Al Gore Slings Bogus Borrowed Charges

Mr. Gore went to Singapore and peddled a phony story, one he appears to have borrowed without attribution. Echoing nearly verbatim Newsweek's recent Hillaryesque hokum that there exists a vast right-wing corporate Global Warming conspiracy, the Delphic Goracle even went so far as to repeat the most brazen among the story's falsehoods - that "deniers" had offered bribe money to potential authors of articles specifically trashing a then-pending IPCC report.

Speaking Tuesday in the island nation, Gore shamelessly repeated point after nonsensical point of Senior Editor Sharon Begley's The Truth About Denial, apparently favoring credit upon neither the author nor the publication.  Quite astounding, as the basis of his cerebral petty-larceny was ripped straight from the article's core contention that, in Gore's words, there lurks an organized campaign,
"[by] some of the largest carbon polluters, to create the impression that there is disagreement in the scientific community."
Gore then feigned fair use by cueing up the weary marching tune of the left-wing's own genuine Global Warming conspiracy parade (of which he is the undisputed Grand Marshall) to the Singapore forum:
"In actuality, there is very little disagreement. This is one of the strongest of scientific consensus views in the history of science."
Of course, repeatedly screaming consensus at the top of his lungs won't make the claim any less antithetical to reality.  Any more than Begley's attempts to deep-fry the reputations of noted contrarian scientists will prove any less transparent than have Gore's.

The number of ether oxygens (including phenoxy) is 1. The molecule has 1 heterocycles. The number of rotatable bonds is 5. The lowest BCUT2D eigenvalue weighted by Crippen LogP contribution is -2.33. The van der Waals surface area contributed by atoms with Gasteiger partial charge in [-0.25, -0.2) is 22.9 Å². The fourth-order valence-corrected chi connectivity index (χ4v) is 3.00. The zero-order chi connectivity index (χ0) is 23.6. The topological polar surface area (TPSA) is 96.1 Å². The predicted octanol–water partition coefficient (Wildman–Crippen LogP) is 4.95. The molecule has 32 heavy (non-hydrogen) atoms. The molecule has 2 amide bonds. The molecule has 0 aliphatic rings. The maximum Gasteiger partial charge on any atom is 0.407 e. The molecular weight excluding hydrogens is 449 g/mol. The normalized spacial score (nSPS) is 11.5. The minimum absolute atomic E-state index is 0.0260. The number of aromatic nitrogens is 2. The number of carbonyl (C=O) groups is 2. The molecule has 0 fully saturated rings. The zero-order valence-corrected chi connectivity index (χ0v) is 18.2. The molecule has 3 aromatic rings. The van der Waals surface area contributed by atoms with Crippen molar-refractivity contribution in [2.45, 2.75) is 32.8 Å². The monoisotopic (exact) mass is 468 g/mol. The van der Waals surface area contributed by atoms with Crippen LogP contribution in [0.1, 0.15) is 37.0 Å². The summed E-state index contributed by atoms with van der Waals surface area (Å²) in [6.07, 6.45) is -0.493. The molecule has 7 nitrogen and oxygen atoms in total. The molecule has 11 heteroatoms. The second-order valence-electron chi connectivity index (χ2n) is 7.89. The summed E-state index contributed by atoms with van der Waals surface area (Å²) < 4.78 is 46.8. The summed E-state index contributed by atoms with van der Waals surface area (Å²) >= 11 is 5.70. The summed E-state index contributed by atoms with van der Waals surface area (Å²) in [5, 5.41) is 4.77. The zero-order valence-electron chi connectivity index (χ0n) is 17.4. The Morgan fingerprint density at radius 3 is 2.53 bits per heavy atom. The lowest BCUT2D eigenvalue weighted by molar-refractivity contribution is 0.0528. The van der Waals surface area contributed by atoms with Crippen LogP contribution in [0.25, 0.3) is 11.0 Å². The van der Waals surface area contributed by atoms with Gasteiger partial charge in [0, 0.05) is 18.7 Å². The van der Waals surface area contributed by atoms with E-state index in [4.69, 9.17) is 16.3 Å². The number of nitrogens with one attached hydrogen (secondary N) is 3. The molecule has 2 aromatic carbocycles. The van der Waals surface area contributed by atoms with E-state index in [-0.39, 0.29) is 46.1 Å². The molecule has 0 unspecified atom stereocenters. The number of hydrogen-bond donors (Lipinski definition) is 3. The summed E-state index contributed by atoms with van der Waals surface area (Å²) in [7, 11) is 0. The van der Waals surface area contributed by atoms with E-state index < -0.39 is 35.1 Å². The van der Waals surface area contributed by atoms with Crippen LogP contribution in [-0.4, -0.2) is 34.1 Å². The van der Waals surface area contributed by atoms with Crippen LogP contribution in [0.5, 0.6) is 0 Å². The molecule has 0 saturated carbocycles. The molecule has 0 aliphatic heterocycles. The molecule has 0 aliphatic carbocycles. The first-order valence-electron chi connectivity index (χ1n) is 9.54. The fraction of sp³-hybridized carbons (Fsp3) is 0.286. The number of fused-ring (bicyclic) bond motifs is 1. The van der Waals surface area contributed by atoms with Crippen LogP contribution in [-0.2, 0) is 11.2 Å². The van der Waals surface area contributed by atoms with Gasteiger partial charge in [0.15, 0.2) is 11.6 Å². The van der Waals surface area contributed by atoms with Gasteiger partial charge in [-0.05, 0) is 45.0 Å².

But Gore droned on, "borrowing" again from the Newsweek article - this time an observation by former senator Tim Wirth (sorry Tim - no mention of you either) comparing money spent by these evil polluters to that once invested by tobacco companies:
"Some of the tobacco companies spent millions of dollars to create the appearance that there was disagreement on the science [of cigarette smoking's harmful effects]. And some of the large coal and utility companies and the largest oil company, ExxonMobil, have been involved in doing that exact same thing for the last several years."
Curiously, the alarmist-in-chief offered no more facts to support his hyperbolic accusations than did Begley.  Were the former presidential candidate not such a studied man, one might even suspect that he accepted and regurgitated these new talking points based solely on their rhetorical face value.

But it was actually this purloined furtherance of the lie furthered by Begley that really hit the Gore gall ball out of the park:
"The deniers offered a bounty of $10,000 for each article disputing the [global warming is "very likely" man-made] consensus that people could crank out and get published somewhere."
Which was strikingly similar to what Begley had written just days before:
"A conservative think tank long funded by ExxonMobil, [a staffer] told [Sen. Barbara] Boxer, had offered scientists $10,000 to write articles undercutting the new report and the computer-based climate models it is based on."
Which itself was recycled hogwash lifted from a slam-piece unsuccessfully peddled by Greenpeace for months in the US late last year, and ultimately picked up only by British tabloids.  In its February 2nd article, intentionally published on the same day as the IPCC Fourth Assessment Report (AR4) and sensationally entitled Scientists Offered Cash to Dispute Climate Study, the Guardian was first to promote the Greenpeace deception that:
"Scientists and economists have been offered $10,000 each by a lobby group funded by one of the world's largest oil companies to undermine a major climate change report due to be published today.  Letters sent by the American Enterprise Institute (AEI), an ExxonMobil-funded thinktank with close links to the Bush administration, offered the payments for articles that emphasize the shortcomings of a report from the UN's Intergovernmental Panel on Climate Change (IPCC)."